The five finalists in Fiat’s £50,000 competition for the best fun mode of transport combined their personal hobby-horses with innovative design, says Stuart Nathan who was one of the judges
It is not every day that you get the chance to give an engineer £50,000. So when Fiat offered this award to the designer of a ’fun mode of transport’, and invited The Engineer to take part in the judging, we jumped at the chance.
The prize money — which, to put it into perspective, is twice the amount that Boris Johnson is putting up for the competition to design a new London bus — is enough to provide seed capital to set up a business and a spur for further investment.
In these days of credit crisis, it’s even more valuable. So, with the UK’s reputation as a nation of innovators on the line, what could we come up with?
The finalists, most of whom had a background in industrial design, spanned an impressive array of engineering with their entries.
Stephen Spong, a 23-year-old product designer with a degree in 3D design, developed his long-standing enthusiasm for skateboarding into a device called the Longbow — an upward-curving, flexible board whose front wheels are connected by a cable to a spring-powered rack-and-pinion gear. When the rider bounces down on the board the spring is compressed and as its energy is released, the board glides forward.
Starting off as a student project, the Longbow progressed through eight prototypes — all hand-built and tested by Spong — before arriving at the final prototype. ’I need to reduce the weight and height of the gearing system, and find some way to make the spring internal, rather than having it sticking out the back,’ he said.
Spong also has a business plan for his design, involving experimentation with wheel sizes and gear ratios, then developing polymer, rather than metal, components for the mechanical parts to reduce weight. He also appreciates the cost of tooling, and is investigating possible production sites in Asia; like all the finalists, he is sceptical about the prospects of manufacturing in the UK.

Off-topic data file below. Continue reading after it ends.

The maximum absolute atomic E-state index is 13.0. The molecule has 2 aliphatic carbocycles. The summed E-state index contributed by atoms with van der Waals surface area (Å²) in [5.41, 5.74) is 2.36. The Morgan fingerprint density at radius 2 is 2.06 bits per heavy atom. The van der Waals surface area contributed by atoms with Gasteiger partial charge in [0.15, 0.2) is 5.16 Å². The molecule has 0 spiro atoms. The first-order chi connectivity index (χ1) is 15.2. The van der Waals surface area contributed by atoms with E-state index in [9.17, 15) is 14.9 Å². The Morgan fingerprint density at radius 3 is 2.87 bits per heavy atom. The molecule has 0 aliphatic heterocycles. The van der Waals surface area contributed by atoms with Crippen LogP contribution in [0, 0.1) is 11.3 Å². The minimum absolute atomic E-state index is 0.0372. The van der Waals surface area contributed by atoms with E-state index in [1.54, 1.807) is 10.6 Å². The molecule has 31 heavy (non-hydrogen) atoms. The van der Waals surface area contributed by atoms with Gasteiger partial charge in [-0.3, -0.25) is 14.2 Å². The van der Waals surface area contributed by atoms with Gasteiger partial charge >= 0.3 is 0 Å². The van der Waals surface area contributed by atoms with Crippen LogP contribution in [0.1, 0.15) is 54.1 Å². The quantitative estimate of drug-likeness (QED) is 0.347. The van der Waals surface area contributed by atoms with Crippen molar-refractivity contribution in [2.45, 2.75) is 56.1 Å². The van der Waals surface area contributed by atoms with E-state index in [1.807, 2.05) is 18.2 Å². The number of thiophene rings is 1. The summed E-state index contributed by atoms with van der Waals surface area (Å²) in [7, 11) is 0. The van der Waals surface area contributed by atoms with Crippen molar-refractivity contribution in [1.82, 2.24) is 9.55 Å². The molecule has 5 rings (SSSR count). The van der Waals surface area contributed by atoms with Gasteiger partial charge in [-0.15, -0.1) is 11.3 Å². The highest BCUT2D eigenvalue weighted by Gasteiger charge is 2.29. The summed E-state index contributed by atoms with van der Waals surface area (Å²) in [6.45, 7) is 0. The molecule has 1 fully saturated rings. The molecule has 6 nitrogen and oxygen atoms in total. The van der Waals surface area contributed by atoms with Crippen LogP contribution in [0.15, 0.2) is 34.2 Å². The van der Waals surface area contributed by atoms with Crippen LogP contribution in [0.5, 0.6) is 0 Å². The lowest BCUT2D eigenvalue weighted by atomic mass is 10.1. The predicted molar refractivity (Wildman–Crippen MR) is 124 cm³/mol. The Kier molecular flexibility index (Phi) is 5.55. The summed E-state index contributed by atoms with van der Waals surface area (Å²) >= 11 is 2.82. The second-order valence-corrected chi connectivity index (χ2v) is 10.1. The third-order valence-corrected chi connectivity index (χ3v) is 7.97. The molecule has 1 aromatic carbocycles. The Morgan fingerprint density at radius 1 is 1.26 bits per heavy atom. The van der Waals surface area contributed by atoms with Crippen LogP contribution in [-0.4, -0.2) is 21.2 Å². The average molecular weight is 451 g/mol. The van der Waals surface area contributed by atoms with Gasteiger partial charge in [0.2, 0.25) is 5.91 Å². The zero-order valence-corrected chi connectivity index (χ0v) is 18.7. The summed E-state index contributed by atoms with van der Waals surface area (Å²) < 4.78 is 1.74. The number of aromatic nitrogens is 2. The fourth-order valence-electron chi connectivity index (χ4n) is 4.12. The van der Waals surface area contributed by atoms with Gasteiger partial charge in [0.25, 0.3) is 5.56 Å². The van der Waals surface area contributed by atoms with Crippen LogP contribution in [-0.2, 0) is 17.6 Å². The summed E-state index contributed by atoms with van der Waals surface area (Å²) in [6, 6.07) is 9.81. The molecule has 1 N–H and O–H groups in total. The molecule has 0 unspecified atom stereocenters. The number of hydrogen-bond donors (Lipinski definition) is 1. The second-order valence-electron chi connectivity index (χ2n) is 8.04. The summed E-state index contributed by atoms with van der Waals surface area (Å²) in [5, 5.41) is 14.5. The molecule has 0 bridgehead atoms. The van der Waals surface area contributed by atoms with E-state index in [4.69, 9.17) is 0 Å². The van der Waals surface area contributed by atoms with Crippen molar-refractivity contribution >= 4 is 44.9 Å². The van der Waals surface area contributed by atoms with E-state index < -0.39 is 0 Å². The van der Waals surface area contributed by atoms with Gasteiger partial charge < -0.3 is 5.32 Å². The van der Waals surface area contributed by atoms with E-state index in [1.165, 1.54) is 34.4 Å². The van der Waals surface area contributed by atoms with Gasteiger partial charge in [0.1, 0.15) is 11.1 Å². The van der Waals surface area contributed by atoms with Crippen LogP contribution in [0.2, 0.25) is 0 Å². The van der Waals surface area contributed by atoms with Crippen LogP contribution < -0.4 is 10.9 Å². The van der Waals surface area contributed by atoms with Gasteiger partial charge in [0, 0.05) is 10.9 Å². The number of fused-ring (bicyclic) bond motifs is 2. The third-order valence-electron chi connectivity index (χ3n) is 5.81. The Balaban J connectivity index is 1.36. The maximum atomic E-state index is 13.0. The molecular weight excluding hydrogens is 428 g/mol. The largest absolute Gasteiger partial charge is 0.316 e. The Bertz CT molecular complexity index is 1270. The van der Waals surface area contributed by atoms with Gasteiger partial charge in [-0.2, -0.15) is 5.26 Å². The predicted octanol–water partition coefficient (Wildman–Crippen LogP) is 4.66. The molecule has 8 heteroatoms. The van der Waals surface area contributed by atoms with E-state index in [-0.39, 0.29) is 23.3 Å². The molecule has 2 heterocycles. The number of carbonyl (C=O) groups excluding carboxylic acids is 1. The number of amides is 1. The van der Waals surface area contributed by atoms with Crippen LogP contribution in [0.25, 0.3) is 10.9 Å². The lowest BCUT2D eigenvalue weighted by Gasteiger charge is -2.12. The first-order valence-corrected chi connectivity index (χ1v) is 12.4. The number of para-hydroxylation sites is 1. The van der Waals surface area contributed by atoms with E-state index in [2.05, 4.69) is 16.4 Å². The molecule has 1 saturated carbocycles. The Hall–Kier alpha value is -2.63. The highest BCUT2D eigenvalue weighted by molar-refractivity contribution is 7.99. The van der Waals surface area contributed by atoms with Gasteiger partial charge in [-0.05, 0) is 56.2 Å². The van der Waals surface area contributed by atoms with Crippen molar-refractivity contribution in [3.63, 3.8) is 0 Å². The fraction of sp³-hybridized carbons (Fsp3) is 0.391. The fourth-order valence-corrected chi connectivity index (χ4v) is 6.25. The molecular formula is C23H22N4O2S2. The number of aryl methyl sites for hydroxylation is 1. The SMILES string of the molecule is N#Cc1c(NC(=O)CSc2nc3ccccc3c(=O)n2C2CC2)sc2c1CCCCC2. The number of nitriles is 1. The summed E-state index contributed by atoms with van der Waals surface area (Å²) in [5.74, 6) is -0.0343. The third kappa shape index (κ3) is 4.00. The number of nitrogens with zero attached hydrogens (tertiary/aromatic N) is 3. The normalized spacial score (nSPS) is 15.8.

Simon Tarrant, head of design and technology at Winchester College and a civil engineering graduate, also used his interests in designing the road-going rowing machine he called Streetrower. A competitive rower at the time, he was training on static rowing machines and cycling, and he thought it would be more effective to combine the two, with the freedom of the bike and the full-body workout of rowing.
Developed over seven years, the Streetrower uses mostly bicycle technology. The frame, a stretched hexagon of aluminium with two wheels at the front and one at the back, has the rider facing forward on a fixed seat with his or her feet clipped on to a bar that can move backwards and forwards. This is linked, via a long bicycle chain, to one side of a ’flip-flop’ hub from a BMX bike. The other side of the hub is linked, via another chain, to a sprocket, which is turned by the action of the pull-bar. The rear wheel runs through three-speed hub gears, again from a bicycle. When rowing, both the rider’s hands and feet move backwards and forwards.
’It’s a very efficient way to transfer your energy into propulsion,’ said Tarrant. ’Because both movements are powering you, you don’t slow down during the recovery phase of the rowing; you just glide forwards smoothly.’
Tarrant claims the Streetrower will move at up to 25mph, although the low seating position caused we judges some concern; an element of daring would be needed to ride it on a busy road, we thought.
The machine is steered by wire, using an electronic system that pivots the front wheels at a slow or a fast rate. Part of Tarrant’s future plans includes patenting a mechanical alternative for this, which he believes consumers would be more likely to accept. He has already had commercial interest in the design from, among others, the MoD, which is assessing the Streetrower for Army fitness training.